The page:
Since the two days of Big Heat that I sat out at home in studied motionlessness, I’ve been at the studio daily. It’s still hot but I have Bestie, and I’m extra motivated by the boxes in progress and one abstract piece that came during my trip – the one I prepared more indigo paper for. Today I’m putting the final piece on it, and unusually, I remembered to document its making so I’ll be able to make my first offering of a Reel to this most capricious of deities, Instagram.
I have also all but finished the Box of Virgo. Taking the photos is taking a few days, for reasons that will only be visible once I’m at liberty to show it to the world, but I’m absolutely enchanted by what I came up with. Also in progress right now is Gemini, with four more in the queue, so I can’t slack. I can only fully engage with one box at a time because I need to hold the different strands of its story in my mind where they mingle and give rise to ideas I can implement in the physical world. This can’t happen if I try to think of several boxes at a time, though there’s a good deal of “mechanical” preparation work I can do on others while the main box is fermenting (such as giving them a good clean).
I’m nevertheless making a very late start today because my day started with a trip to iTV studios to shoot a segment about the exhibit at the Woolf Institute last month. We were only very briefly on air but we had a lot of laughs while waiting, and it turned out a friend of mine was at the same moment shooting his own segment in the garden, so that we ended up in the same episode. I mean what were the odds??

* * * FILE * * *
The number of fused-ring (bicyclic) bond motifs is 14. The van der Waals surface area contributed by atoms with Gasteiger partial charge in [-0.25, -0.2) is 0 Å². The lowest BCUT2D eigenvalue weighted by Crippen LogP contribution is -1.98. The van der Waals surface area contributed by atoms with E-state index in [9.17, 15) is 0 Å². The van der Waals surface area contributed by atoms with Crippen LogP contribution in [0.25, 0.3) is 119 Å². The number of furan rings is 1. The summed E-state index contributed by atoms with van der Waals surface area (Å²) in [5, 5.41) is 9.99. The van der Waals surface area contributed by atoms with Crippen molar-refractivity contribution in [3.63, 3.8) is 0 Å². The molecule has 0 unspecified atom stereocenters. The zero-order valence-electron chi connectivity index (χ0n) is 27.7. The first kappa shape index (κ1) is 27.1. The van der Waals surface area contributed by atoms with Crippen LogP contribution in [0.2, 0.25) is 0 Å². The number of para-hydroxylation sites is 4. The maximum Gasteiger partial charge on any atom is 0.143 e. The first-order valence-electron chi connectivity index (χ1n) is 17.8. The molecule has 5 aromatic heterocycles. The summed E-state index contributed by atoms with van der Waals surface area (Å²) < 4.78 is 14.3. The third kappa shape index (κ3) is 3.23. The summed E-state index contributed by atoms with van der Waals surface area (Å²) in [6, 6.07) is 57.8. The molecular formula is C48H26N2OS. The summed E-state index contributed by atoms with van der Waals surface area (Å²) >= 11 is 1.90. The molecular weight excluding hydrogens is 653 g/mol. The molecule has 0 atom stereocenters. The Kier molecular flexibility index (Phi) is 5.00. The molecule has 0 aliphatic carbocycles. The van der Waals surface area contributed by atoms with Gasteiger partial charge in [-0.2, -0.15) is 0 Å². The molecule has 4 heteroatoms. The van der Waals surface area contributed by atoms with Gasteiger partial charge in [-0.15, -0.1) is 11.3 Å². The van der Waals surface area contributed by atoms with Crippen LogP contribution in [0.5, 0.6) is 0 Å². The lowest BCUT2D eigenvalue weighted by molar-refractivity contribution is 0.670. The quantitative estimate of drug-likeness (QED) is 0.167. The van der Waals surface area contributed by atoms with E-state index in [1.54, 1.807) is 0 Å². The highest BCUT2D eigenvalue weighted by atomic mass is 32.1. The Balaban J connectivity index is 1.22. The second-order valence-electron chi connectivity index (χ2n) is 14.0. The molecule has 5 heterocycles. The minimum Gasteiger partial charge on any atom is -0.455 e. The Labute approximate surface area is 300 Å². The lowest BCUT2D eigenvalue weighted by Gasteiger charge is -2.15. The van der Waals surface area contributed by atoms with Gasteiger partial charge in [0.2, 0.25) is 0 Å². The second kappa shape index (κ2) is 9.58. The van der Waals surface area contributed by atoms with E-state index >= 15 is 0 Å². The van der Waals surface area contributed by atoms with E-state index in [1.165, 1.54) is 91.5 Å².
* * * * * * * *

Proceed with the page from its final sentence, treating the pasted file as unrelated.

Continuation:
This hot dry weather is a gilder’s nightmare. Mordants dry faster than you can work with them, and reactivating is mission impossible as you can’t lay the gold fast enough after breathing on the stuff. I only need one large dot in raised gesso and boy is this going to be tricky. Particularly as I have to switch off the fan for the entire duration of having the gold leaf out. For anyone who hasn’t worked with real gold leaf: it’s so thin that you can’t even breathe in its direction. A heavy sigh will quite literally send a leaf flying, after which the only thing it’s good for is grinding into shell gold. The very idea of forgetting to switch the fan off before taking out a gold book simultaneously entertains and terrifies me.
But it turns out my undoing was simply the ambient temperature. It was nearly 30ºC with the fan off, and the result was that the only thing the gold was interested in doing was adhering to the gilder’s knife and absolutely anything else that would have it. I managed in the end, but not with any dignity.
And I managed to put together the dang reel too. I am officially reeling.